How to bleed a bird! Next time you find a bird in your hand, part the feathers on the underside of the wing. There’s a pipe there—great for stabbing!

A woodpecker chick at two weeks, ready to surrender a drop of blood for the sake of science.

Dominican Spanish is…different. Pronunciation is relaxed—the letter s in particular is often dropped. The convergent pronunciation of estás and está frequently bewildered me, but the locals don’t seem to notice the ambiguity.

If a Dominican kid shows up at your door and brags that he owns a bazooka, he is not lying.


Palms form a unique community. Their lichen-plastered trunks are patrolled by lichen-mimicking mantids. Palmchats obsessively construct massive stick nests, which in turn house myriad other animals from Greater Antillean Grackles to fungi. And Hispaniolan Woodpeckers provide apartments for many other species. Bats often commandeer the old cavities. If the chambers flood, tree frogs and mosquitoes capitalize on the arboreal pools.

Palmchats--monkeys of the bird world

See it?

Knots! In order to climb the palms, we had to learn many aspects of technical tree climbing, including lots of knots. Give me a strand of cord, and I can tie you a Klemheist, a bowline, a clove hitch, a half hitch, a fisherman’s knot…

I am very privileged. Many of the country folk were incredulous that we made a living studying birds. “I wish I could do your work,” Ricardo the foreman said one day as we passed him saddling his mule for the day.


Unparalleled camaraderie. Foremost I will miss my coworkers Amy, Josh, Kiera, and Shelly. Field jobs such as this forge deep friendships—we live together, work together, and depend on each other, becoming a family.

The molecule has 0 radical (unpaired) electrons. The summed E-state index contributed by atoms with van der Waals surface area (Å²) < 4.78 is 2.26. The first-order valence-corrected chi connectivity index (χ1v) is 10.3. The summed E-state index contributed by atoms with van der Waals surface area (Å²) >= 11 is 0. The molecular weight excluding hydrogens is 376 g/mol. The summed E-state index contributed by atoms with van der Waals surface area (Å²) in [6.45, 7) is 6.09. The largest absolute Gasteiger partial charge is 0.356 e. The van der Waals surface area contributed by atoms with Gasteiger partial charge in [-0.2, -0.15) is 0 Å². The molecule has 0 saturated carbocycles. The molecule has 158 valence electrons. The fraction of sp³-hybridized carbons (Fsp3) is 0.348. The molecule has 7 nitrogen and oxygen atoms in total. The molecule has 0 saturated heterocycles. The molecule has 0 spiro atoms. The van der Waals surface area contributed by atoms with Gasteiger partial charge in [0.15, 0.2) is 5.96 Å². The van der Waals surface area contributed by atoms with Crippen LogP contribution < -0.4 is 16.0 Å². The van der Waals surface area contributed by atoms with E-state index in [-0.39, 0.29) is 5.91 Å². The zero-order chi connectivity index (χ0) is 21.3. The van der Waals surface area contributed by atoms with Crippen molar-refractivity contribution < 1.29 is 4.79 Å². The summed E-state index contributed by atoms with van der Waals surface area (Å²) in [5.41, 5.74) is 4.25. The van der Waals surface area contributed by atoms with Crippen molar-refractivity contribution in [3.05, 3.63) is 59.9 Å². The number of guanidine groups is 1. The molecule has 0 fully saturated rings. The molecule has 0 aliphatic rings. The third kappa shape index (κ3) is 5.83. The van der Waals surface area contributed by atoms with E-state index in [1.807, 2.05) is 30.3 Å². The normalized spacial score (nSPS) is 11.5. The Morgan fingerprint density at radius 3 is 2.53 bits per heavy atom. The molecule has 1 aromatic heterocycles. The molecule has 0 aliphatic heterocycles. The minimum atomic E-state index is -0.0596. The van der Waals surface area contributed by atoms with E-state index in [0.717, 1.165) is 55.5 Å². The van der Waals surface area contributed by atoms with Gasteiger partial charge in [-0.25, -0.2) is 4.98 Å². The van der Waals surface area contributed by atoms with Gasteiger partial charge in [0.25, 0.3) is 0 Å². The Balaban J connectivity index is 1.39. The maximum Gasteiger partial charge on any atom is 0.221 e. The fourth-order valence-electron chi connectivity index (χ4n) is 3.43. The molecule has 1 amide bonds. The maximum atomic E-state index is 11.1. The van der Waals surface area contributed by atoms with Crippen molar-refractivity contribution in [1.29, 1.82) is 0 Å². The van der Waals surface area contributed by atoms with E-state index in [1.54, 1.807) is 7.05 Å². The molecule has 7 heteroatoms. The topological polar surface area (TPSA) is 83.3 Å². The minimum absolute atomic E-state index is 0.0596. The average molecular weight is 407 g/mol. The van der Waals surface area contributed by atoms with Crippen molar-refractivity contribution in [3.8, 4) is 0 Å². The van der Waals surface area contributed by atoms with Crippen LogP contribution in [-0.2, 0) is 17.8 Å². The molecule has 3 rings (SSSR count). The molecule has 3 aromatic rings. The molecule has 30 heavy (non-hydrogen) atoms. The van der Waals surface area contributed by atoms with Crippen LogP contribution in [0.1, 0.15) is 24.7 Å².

Josh, Shelly, Kiera,and Amy demonstrate the rigors of biological research

Avocados. I’m from California and thought I was an avocado snob. But these Dominican avocados rocked my world. We bought them fifteen at a time. They are huge; they are creamy. Guacamole was a staple in our house.

Tostones (fried plantains) with fresh guacamole

Luis, our trusty and congenial taxi driver. Whenever we needed groceries, we would summon him for a ride down to Jarabacoa. As we lounged in the truck bed, the breeze whistled—as did scores of young men as we passed. Although their amorous displays were directed at my female coworkers, I retaliated by blowing many a kiss.

If you ever find yourself in the vicinity of Jarabacoa and need some wheels, here's the number to call

The neighborhood kids. Whenever they were bored (which was often), the troupe of neighborhood children would appear at the back door. Two year-old Reuben was content to roll giggling on the floor. Ten year-old Evenson found every excuse to visit and try to woo Amy, with whom he was hopelessly in love. Thirteen year-old Cris wandered over to boss Evenson and to make half-hearted attempts to learn English.

The birds. It was great to live with new birds for several months! The boisterous Gray Kingbird, the quizzical Smooth-billed Ani, the psychedelic Broad-billed Tody, the minute Vervain Hummingbird…these were all new species for me, and they quickly became familiar neighbors.

Black-faced Grassquit


Cold showers. Our water was piped up from the river and it was frigid. Despite our sweat and grime we dreaded the shower, delaying bathing for as many days as we could stand.

Laundry. We used a bucket and a plunger. It never quite got the stink out of my clothes.

The moldy house. It was humid. Mold thrived on the walls and ceiling. We waged war, but our bleach and sponges and half-assed attitudes toward hygiene could not overthrow the inevitable onward march of mildew.

Amy prepares for a valiant but vain war against the Kingdom of Fungi

Unsafe tap water. Here at home, I press a button on my fridge and cold, delicious water spews forth. In the Dominican Republic, we had to walk up to the neighborhood colmado once a day and shell out forty-five pesos (roughly a dollar) for a five-gallon jug of purified water. 

Friday, April 15, 2016

The death of a raccoon, and the part I played

Cruelty is Nature’s foremost virtue. We often see the signs of her brutality—scattered bloody feathers, a skull shining from the leaf litter, or a pillaged nest dangling from a crotch. But rarely do we partake in the cruelty.

It was a muggy June morning, the bugs merciless, the birds listless, the heat already relentless by nine. As I traversed the swamp’s margin, a pathetic whimpering interrupted my botanical scrutiny of the forest floor. It was unlike any bird I could think of, so, interest piqued, I followed the sound.